As far as why is a community foundation needed in Haiti… I can tell you that there isn’t a country that has needed one more than Haiti for many reasons.  Reason number one: traditional economic strategies and traditional international development strategies have failed in Haiti.  Our development process has not involved our communities in the formulation of our development agenda which is very much controlled by international stakeholders.  We have grown increasingly dependent on foreign aid and on cash transfers from our Diaspora.  Reason number two: historically, our society has been deeply divided in terms of class, skin color, politics and religion.  Respected business and civil society leaders will tell you that these divisions are really the root cause of the poor state of affairs in our country.  The Haiti Community Foundation Initiative has been systematically bringing leaders from different sectors and various backgrounds together to work on the development of the foundation.  We are also working on models (regional planning processes) which work with community leaders on setting up their communities’ development agenda.  I also believe that a Haiti-based, Haiti-led, Haiti-beneficial Community Foundation focused on long-term planning, capacity-building, asset development and philanthropy is something that Haiti would really benefit from, as a vehicle for promoting sustainable development and civic engagement.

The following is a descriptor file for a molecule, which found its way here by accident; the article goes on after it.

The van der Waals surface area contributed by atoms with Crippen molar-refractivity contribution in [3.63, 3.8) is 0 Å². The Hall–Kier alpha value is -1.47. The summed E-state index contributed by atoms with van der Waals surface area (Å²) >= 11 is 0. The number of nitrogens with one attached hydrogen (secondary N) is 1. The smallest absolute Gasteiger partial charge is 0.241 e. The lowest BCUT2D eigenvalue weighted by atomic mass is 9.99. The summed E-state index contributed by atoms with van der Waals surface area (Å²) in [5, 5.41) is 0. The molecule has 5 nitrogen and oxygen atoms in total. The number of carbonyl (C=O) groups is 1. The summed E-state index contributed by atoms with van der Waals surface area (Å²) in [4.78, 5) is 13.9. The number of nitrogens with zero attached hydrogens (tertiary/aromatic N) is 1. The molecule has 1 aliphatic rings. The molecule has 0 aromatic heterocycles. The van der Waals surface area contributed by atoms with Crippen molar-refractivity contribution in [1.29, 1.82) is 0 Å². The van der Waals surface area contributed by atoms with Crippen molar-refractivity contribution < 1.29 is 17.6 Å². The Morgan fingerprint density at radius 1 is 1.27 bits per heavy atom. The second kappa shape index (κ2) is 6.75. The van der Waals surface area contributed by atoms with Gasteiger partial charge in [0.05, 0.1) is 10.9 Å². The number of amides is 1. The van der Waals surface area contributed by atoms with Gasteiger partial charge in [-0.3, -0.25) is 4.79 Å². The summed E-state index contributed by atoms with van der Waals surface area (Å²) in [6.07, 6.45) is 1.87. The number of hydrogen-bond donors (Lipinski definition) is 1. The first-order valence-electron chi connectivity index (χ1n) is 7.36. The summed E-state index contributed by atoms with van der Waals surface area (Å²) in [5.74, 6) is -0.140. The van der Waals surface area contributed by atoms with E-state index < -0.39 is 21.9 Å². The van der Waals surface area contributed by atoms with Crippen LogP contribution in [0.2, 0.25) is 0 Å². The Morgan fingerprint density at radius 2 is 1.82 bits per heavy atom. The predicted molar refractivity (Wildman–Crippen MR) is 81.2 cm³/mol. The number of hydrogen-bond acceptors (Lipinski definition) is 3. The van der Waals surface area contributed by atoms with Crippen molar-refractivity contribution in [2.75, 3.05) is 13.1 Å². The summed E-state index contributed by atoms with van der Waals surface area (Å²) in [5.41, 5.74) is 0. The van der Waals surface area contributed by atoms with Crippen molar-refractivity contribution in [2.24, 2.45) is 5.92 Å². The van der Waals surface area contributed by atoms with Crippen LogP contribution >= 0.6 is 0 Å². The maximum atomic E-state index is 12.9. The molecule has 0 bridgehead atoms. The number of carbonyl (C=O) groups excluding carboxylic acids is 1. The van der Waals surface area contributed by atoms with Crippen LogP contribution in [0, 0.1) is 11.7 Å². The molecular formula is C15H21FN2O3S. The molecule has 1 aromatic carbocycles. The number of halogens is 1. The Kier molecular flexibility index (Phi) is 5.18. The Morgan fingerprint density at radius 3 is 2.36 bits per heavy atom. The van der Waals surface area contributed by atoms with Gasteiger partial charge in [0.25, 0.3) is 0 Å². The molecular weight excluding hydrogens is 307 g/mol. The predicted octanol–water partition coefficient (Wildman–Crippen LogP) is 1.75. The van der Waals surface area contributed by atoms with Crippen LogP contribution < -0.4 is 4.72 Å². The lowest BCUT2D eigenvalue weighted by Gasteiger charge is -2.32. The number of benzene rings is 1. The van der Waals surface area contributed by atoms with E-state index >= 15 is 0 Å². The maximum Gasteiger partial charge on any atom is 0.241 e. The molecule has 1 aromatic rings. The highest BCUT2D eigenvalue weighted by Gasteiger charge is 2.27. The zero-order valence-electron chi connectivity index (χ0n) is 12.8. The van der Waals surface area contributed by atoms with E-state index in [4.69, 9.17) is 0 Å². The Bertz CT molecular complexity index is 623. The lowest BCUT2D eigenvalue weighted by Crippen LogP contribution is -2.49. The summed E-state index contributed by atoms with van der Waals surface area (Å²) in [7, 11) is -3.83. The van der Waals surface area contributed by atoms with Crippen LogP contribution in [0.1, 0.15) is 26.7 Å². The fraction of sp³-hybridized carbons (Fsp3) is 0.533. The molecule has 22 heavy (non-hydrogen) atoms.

From your consultations with various communities in Haiti where you and others have presented the community foundation concept, what has the response been? What do people like about the idea that such a structure could be set up in Haiti? And what kinds of concerns have they raised?